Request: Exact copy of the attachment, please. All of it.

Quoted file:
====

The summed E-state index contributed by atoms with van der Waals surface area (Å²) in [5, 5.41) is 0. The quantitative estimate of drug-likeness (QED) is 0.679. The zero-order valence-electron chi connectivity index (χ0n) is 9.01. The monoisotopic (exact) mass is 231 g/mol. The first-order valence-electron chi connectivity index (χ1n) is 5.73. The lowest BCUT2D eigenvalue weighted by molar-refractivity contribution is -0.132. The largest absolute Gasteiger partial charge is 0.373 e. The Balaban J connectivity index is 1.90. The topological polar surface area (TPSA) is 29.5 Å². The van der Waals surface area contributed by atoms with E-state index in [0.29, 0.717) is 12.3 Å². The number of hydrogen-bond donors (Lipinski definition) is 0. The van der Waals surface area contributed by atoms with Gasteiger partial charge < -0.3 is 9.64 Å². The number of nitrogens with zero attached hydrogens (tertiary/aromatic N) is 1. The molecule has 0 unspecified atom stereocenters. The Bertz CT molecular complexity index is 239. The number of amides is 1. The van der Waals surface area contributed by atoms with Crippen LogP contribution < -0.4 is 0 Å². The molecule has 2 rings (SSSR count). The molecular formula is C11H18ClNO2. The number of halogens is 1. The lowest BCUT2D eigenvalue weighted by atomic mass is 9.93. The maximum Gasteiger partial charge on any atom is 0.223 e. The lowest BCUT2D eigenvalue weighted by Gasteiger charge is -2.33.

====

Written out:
The summed E-state index contributed by atoms with van der Waals surface area (Å²) in [5, 5.41) is 0. The quantitative estimate of drug-likeness (QED) is 0.679. The zero-order valence-electron chi connectivity index (χ0n) is 9.01. The monoisotopic (exact) mass is 231 g/mol. The first-order valence-electron chi connectivity index (χ1n) is 5.73. The lowest BCUT2D eigenvalue weighted by molar-refractivity contribution is -0.132. The largest absolute Gasteiger partial charge is 0.373 e. The Balaban J connectivity index is 1.90. The topological polar surface area (TPSA) is 29.5 Å². The van der Waals surface area contributed by atoms with E-state index in [0.29, 0.717) is 12.3 Å². The number of hydrogen-bond donors (Lipinski definition) is 0. The van der Waals surface area contributed by atoms with Gasteiger partial charge < -0.3 is 9.64 Å². The number of nitrogens with zero attached hydrogens (tertiary/aromatic N) is 1. The molecule has 0 unspecified atom stereocenters. The Bertz CT molecular complexity index is 239. The number of amides is 1. The van der Waals surface area contributed by atoms with Crippen LogP contribution < -0.4 is 0 Å². The molecule has 2 rings (SSSR count). The molecular formula is C11H18ClNO2. The number of halogens is 1. The lowest BCUT2D eigenvalue weighted by atomic mass is 9.93. The maximum Gasteiger partial charge on any atom is 0.223 e. The lowest BCUT2D eigenvalue weighted by Gasteiger charge is -2.33.